As stated above, it aligns with best practice. If you ask a company, “Do you have a production farm?” They will say yes. Then if you ask, “Do you have a dev/test farm?” They will most likely say no. If this is the case, they really ONLY have a dev/test farm because they haven’t separated dev/test from production. The advantage of Fpweb.net production is that your farm is always running. The benefit of a CloudShare farm for dev/test is that if you break it, WHO CARES? Fail fast. Start over. Share. And all the while, keep your production environment where it needs to be.
How can CloudShare customers move their data to a service like Fpweb.net?
The great news is that ALL available methods for SharePoint migration work with CloudShare. So, depending on your type of account with Fpweb.net, you can do DB Detach, move a solution package, or use any of the great third party SharePoint migration and replication tools out there. CloudShare has something called CloudFolders that allow you to copy files from your CloudShare machines to any location they need to go!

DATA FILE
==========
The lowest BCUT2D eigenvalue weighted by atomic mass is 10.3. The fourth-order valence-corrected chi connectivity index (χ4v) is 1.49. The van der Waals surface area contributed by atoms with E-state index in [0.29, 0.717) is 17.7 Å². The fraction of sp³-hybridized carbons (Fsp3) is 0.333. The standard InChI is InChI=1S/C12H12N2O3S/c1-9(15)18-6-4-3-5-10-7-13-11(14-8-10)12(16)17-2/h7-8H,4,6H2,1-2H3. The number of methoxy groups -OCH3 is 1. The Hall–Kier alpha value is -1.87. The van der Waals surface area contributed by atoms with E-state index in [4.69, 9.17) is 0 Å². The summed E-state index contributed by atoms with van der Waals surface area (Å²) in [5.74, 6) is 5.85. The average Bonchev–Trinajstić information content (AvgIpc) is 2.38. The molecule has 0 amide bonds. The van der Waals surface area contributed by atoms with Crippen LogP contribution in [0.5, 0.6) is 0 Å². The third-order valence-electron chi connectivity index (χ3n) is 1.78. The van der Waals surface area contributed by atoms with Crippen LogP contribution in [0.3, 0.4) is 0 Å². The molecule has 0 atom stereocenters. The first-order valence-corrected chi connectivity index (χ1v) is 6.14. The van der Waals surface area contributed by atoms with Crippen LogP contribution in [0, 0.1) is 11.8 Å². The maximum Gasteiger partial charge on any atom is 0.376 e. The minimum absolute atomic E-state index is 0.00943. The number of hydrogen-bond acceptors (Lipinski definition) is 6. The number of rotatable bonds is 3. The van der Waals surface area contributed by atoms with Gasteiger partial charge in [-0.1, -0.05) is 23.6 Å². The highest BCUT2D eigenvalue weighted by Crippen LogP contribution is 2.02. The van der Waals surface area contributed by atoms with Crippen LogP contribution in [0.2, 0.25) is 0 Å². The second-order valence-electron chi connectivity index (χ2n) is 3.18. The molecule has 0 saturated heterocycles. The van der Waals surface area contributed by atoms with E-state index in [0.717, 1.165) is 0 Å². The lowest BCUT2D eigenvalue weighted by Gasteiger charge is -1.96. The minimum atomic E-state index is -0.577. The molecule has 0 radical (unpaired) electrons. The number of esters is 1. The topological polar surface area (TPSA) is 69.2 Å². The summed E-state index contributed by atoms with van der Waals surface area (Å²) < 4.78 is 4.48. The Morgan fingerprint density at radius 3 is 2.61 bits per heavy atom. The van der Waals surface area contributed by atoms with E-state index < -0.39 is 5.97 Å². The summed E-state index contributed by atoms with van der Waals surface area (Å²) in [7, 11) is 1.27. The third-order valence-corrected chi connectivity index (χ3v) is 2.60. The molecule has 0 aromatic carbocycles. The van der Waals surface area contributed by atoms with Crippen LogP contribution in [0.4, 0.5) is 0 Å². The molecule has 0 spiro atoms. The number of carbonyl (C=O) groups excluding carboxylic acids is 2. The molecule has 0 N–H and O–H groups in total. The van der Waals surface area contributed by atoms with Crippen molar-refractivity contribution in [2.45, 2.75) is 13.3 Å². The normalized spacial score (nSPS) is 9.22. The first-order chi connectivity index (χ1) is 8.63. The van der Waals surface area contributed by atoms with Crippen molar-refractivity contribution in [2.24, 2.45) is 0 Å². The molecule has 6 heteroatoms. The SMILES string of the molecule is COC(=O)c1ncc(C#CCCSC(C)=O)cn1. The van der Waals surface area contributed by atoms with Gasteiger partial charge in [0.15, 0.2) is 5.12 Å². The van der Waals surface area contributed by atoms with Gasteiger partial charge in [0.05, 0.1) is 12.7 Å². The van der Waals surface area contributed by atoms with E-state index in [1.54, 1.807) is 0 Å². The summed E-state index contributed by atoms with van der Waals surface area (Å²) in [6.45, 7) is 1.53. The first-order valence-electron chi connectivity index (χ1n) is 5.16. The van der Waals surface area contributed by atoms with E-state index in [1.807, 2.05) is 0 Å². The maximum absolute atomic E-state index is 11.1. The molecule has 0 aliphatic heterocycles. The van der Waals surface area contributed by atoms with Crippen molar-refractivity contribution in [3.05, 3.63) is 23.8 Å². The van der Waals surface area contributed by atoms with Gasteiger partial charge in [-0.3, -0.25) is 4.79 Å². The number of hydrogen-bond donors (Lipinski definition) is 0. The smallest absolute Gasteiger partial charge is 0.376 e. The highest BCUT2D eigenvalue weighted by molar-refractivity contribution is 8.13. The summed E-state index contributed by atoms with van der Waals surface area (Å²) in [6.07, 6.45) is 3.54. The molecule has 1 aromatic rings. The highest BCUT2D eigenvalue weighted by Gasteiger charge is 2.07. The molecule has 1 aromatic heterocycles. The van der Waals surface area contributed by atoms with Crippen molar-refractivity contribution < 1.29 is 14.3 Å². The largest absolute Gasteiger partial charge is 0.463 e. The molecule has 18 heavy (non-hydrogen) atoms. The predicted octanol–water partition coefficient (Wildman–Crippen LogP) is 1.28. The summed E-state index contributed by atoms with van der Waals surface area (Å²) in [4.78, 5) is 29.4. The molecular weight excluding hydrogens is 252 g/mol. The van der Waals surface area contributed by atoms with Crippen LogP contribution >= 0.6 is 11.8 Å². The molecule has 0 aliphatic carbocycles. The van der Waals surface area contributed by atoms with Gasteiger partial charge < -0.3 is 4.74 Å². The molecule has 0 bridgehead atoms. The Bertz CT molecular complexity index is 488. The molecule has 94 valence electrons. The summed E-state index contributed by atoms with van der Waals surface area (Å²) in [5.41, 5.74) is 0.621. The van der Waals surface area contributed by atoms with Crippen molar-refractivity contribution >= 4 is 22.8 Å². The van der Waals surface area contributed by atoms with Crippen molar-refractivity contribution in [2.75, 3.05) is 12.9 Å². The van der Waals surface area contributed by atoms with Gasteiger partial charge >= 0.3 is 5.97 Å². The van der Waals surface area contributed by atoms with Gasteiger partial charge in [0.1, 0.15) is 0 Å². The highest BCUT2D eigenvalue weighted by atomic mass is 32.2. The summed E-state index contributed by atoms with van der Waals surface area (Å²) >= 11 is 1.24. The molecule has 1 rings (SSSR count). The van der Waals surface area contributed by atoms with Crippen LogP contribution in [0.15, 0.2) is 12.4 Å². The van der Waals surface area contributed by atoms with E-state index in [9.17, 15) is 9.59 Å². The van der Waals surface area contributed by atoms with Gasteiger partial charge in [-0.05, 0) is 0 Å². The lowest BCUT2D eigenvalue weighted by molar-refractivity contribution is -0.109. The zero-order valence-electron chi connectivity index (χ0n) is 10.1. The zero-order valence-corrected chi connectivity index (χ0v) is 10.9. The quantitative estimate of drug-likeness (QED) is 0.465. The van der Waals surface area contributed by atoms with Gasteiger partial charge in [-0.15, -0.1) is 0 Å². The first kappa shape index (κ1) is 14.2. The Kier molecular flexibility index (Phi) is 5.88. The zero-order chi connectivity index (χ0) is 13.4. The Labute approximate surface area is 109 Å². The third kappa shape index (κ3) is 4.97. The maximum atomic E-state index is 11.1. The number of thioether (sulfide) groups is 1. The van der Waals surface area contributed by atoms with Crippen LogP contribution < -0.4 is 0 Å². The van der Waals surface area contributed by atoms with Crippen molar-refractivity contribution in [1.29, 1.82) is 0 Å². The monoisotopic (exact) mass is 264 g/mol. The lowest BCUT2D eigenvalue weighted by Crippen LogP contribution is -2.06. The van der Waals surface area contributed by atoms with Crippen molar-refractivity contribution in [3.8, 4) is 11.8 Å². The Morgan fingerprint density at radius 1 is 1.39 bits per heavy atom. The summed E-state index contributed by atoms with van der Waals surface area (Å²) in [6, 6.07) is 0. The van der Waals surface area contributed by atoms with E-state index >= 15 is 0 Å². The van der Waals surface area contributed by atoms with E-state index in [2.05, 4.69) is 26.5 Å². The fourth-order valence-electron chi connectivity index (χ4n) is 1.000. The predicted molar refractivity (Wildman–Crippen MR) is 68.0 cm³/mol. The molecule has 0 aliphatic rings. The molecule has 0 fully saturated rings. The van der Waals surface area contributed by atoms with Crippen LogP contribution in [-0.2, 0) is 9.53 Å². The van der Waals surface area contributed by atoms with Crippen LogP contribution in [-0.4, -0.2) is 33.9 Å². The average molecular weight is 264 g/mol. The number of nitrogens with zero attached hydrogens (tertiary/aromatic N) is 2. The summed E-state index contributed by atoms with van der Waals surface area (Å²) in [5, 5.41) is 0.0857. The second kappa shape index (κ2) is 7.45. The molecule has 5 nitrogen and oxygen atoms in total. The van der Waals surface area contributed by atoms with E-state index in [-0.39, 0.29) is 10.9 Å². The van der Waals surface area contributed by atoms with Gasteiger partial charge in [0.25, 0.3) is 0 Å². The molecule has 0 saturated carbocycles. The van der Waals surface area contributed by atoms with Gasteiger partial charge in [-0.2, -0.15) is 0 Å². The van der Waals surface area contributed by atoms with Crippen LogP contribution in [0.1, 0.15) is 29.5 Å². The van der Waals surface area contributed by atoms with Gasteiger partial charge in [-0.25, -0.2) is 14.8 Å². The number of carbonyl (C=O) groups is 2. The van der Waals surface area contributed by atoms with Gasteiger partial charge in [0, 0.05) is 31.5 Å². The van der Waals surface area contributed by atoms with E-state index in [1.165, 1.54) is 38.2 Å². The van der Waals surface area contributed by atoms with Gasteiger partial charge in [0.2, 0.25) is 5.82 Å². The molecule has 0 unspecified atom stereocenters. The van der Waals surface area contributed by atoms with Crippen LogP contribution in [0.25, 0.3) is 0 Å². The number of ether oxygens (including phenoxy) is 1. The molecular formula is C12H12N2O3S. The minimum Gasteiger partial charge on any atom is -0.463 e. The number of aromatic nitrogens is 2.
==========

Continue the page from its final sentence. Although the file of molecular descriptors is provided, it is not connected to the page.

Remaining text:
What response do you have to the Rolling Stones telling you to “Get off of my cloud”?
“You’ll be all alone.” “CloudSharing is caring.” “Get on mine.” “On my Cloud, there is no crowd.”
What do you like about the recent push to the cloud?
I love change that brings new productivity to the business world. Change is always uncomfortable, but it’s clear the Cloud is not going away. I’m excited about early adopters. I would add however, the cloud is not a one-size-fits-all proposition. As we have seen here, there is SaaS, IaaS, PaaS, [insert your acronym here], and there is production and pre-production. “Cloud” does not tell you a lot about how you are going to use a great pool of technology to improve your cost and productivity.
What are some barriers you run into that keep people from moving to a cloud service?
The obvious ones are security and sunk costs on existing infrastructure investments. And the not-so-obvious concern for control over infrastructure teams in large companies. This opposition will soon have to evolve into an embrace of the Cloud as a way to make yourself, an IT pro, a hero in a company. The other not-so-obvious barrier is habit. Let’s face it, nerds like their 16GB brick laptops, but they will soon realize the benefits of not having to lug it around, and they can show off their cloudskills instead.